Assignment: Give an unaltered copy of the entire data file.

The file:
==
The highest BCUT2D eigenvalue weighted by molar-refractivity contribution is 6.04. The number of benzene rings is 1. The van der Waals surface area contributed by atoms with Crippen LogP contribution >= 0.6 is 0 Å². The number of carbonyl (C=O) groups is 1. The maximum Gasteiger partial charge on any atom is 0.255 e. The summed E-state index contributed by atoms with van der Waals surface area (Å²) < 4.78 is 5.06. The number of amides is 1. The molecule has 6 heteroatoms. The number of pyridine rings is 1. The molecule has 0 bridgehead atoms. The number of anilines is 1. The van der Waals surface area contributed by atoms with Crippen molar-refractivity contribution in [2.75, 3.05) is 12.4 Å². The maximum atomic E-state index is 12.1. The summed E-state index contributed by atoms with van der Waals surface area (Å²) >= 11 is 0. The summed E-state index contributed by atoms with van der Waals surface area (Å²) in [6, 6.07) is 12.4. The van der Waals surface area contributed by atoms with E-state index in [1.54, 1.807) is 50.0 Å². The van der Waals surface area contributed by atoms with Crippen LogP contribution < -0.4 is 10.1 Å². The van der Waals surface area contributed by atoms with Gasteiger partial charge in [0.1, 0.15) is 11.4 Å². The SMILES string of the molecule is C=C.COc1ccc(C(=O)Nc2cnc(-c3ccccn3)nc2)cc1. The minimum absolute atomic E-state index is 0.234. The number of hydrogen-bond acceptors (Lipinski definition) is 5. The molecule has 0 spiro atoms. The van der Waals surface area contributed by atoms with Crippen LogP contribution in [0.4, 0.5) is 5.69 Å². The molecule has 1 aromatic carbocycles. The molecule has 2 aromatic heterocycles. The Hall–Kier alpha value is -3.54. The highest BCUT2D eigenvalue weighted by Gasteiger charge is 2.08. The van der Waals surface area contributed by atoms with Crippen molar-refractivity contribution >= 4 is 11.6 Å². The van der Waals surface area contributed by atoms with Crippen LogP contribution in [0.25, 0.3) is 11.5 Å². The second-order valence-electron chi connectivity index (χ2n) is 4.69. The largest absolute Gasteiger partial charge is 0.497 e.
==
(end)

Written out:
The highest BCUT2D eigenvalue weighted by molar-refractivity contribution is 6.04. The number of benzene rings is 1. The van der Waals surface area contributed by atoms with Crippen LogP contribution >= 0.6 is 0 Å². The number of carbonyl (C=O) groups is 1. The maximum Gasteiger partial charge on any atom is 0.255 e. The summed E-state index contributed by atoms with van der Waals surface area (Å²) < 4.78 is 5.06. The number of amides is 1. The molecule has 6 heteroatoms. The number of pyridine rings is 1. The molecule has 0 bridgehead atoms. The number of anilines is 1. The van der Waals surface area contributed by atoms with Crippen molar-refractivity contribution in [2.75, 3.05) is 12.4 Å². The maximum atomic E-state index is 12.1. The summed E-state index contributed by atoms with van der Waals surface area (Å²) >= 11 is 0. The summed E-state index contributed by atoms with van der Waals surface area (Å²) in [6, 6.07) is 12.4. The van der Waals surface area contributed by atoms with E-state index in [1.54, 1.807) is 50.0 Å². The van der Waals surface area contributed by atoms with Crippen LogP contribution < -0.4 is 10.1 Å². The van der Waals surface area contributed by atoms with Gasteiger partial charge in [0.1, 0.15) is 11.4 Å². The SMILES string of the molecule is C=C.COc1ccc(C(=O)Nc2cnc(-c3ccccn3)nc2)cc1. The minimum absolute atomic E-state index is 0.234. The number of hydrogen-bond acceptors (Lipinski definition) is 5. The molecule has 0 spiro atoms. The van der Waals surface area contributed by atoms with Crippen LogP contribution in [0.4, 0.5) is 5.69 Å². The molecule has 1 aromatic carbocycles. The molecule has 2 aromatic heterocycles. The Hall–Kier alpha value is -3.54. The highest BCUT2D eigenvalue weighted by Gasteiger charge is 2.08. The van der Waals surface area contributed by atoms with Crippen molar-refractivity contribution >= 4 is 11.6 Å². The van der Waals surface area contributed by atoms with Crippen LogP contribution in [0.25, 0.3) is 11.5 Å². The second-order valence-electron chi connectivity index (χ2n) is 4.69. The largest absolute Gasteiger partial charge is 0.497 e.